“If one can draw a message from here and try to see how to make a practical interpretation of this micro engine, that is the next part of the story,” emphasizes Sood. “We have opened doors that scientists almost gave up opening due to the thermodynamic constraints set by Carnot in previous studies.”   

Reference: “Overcoming power-efficiency tradeoff in a micro heat engine by engineered system-bath interactions” by Sudeesh Krishnamurthy, Rajesh Ganapathy and A. K. Sood, 27 October 2023, Nature Communications.
DOI: 10.1038/s41467-023-42350-y

6 Comments on "“Considered Impossible Until Now” – Scientists Develop Micro Heat Engine That Challenges the Carnot Limit"

  1. Is the energy consumed by the electric field taken into account?

  2. I would like an answer to Clyde’s question

  3. News articles like this tend to be a summary of the abstract and not a deep dive into the actual paper. We know the answer to Clyde’s question. Of course not. These types of experiments help physicists to gain the experience conducting research and develop novel ways of making measurements My favorite bumper sticker…Honk if you pasted P-Chem…. Thermodynamics rules the physical world

  4. Q.Alexandre Wang | November 4, 2023 at 12:58 pm | Reply

    I would like to remind that the violation of the Carnot thereom has a much deeper meaning than the perspective to have more efficienct engines. As well known, this violation would mean the violation of the second law of thermodynamics, and this second violation (suggested by many since the discovery of the second law) would lead to the violation of another inviolable fundamental law of physics. A recent paper by Miss Qiong YE and coauthors discussed this point with mathematical proof (link here)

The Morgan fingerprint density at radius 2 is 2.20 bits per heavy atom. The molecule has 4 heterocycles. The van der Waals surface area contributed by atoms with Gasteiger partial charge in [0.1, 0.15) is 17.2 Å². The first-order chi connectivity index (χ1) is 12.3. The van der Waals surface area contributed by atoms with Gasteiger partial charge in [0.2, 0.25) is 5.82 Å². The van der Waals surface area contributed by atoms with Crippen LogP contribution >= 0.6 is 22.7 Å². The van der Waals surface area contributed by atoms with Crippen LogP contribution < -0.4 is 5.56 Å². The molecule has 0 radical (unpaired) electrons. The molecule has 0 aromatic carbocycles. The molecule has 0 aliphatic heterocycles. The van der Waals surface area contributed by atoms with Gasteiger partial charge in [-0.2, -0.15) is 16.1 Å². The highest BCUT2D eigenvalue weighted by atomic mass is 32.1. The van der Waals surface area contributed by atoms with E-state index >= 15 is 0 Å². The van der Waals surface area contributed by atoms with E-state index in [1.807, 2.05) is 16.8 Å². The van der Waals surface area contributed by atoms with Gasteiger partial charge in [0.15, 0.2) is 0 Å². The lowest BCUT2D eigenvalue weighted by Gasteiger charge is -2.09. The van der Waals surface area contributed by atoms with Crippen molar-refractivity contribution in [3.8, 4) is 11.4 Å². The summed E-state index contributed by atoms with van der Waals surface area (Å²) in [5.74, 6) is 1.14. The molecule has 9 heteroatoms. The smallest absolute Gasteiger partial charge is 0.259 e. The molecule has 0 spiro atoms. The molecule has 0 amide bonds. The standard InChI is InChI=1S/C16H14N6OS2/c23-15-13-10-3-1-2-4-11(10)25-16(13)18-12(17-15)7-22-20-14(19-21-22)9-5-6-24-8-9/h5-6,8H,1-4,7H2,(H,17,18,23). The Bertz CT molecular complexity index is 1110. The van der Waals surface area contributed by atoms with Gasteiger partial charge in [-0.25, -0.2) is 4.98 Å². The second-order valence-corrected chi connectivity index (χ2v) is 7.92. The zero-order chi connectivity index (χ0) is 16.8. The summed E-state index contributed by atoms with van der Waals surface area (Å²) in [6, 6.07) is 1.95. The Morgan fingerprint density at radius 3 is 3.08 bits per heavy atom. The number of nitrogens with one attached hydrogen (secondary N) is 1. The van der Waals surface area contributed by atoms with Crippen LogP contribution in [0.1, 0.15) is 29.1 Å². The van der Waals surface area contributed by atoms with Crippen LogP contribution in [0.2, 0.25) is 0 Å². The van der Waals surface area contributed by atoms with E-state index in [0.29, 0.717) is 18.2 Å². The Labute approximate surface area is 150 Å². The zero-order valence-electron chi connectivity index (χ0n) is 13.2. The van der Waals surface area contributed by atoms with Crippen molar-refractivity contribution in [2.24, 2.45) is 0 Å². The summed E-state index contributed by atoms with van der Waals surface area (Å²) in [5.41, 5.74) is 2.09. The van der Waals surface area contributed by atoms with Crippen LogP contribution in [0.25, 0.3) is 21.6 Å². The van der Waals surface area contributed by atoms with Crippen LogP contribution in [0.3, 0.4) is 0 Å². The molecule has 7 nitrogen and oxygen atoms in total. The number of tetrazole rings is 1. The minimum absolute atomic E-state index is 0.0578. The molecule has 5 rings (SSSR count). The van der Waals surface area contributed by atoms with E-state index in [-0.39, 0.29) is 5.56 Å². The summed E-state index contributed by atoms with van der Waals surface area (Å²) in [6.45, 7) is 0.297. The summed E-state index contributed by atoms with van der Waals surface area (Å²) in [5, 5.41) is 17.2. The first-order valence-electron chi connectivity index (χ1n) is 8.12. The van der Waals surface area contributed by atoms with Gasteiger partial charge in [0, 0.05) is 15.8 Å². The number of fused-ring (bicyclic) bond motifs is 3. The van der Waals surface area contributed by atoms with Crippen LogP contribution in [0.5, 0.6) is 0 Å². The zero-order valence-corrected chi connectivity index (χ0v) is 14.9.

5. So the Carnot limit hasn’t actually been challenged, it’s been approached. Which doesn’t alter the notion that it is still a limit.

    • To put it in more easier ways they’re using energy a.k.a electricity to slow down the spread of the heat that in turn means that if in a large environment rich in energy the efficiency of energy production will increase but it in reality it’s the effect of the environment energy being harvested and its affect on heat spread example would be a volcano or a stormy place even deep in the ocean.